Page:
RIOT police using water cannons and batons broke up a crowd of protesters outside Santiago's cathedral last Sunday, as inside Archbishop Juan Francisco Fresno vigorously condemned the murder of three members of the banned Communist Party.
Among the victims, whose mutilated bodies were found on a dirt track near Santiago's international airport at the weekend, was Jose Manuel Parada, a 34-year-old staff member of the church human rights agency, the Solidarity Vicariate. The others were Manuel Guerrero, leader of the Santiago Teachers' Association, and the artist, Santiago Natino Allendo.
Before his homily was interrupted by the riot police, Archbishop Fresno called on the government of General Pinochet "to clarify this 'crime as rapidly as possible to avoid an escalation of violence".
Senor Guerrero and the human rights worker were snatched on Friday afternoon as they stood talking outside the Santiago school which Senor Parada's children attended. The painter was seized on the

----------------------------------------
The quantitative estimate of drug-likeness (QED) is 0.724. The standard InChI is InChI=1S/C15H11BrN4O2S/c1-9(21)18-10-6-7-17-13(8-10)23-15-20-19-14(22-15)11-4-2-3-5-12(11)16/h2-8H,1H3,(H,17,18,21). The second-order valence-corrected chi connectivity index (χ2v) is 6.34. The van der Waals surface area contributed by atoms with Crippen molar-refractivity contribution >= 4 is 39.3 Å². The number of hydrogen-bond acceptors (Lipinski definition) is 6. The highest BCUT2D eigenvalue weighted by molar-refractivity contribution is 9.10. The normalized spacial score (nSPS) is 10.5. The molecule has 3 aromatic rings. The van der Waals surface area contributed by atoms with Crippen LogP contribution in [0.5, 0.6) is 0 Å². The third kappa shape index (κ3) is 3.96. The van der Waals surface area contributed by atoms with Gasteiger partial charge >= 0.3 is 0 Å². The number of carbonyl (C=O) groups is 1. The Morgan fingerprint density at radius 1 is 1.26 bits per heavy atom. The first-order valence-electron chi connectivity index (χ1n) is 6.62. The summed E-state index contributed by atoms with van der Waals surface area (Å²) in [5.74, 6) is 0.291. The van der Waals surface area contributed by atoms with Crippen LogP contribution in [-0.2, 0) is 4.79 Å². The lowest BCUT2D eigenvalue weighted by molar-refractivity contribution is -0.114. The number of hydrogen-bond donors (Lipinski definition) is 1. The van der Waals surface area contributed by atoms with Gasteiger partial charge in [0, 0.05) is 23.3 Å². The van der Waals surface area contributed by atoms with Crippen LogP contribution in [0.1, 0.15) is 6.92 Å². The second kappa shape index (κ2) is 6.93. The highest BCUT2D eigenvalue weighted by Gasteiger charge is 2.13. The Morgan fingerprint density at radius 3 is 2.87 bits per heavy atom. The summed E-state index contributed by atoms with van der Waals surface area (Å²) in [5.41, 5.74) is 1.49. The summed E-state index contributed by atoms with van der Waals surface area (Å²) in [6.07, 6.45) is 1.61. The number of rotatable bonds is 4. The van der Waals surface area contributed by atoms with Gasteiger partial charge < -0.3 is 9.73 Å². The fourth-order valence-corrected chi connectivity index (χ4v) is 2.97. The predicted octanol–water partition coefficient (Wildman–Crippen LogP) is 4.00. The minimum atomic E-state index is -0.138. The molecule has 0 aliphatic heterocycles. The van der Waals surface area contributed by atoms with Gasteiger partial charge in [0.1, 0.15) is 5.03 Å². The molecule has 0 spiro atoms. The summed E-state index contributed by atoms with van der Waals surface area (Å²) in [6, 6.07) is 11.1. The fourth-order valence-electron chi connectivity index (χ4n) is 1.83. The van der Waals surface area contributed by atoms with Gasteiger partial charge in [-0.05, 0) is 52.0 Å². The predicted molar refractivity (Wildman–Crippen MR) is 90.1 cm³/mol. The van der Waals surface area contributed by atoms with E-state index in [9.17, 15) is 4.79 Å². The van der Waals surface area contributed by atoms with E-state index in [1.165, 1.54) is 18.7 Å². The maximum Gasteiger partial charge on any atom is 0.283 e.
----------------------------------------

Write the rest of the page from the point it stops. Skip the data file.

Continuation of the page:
previous evening along with four other members of the teachers union. They were released and spoke later of torture, beatings and electric shock treatment given to them by their abductors.
A government spokesman condemned the killings, but blamed them on the opposition parties, who wished to discredit the military regime of General Pinochet.
The Solidarity Vicariate is currently planning legal action over the killing on Friday of two children of staff members. The young people, described as delinquants engaged in a robbery by the security forces, were killed in a gunbattle.
Enritme Palet, the assistant director of the Solidarity Vicariate, said that the police account of events was open to question.
In church circles there have been fears that the government is intent on linking human rights staff with guerrilla activities, and hence opening them to attack and imprisonment.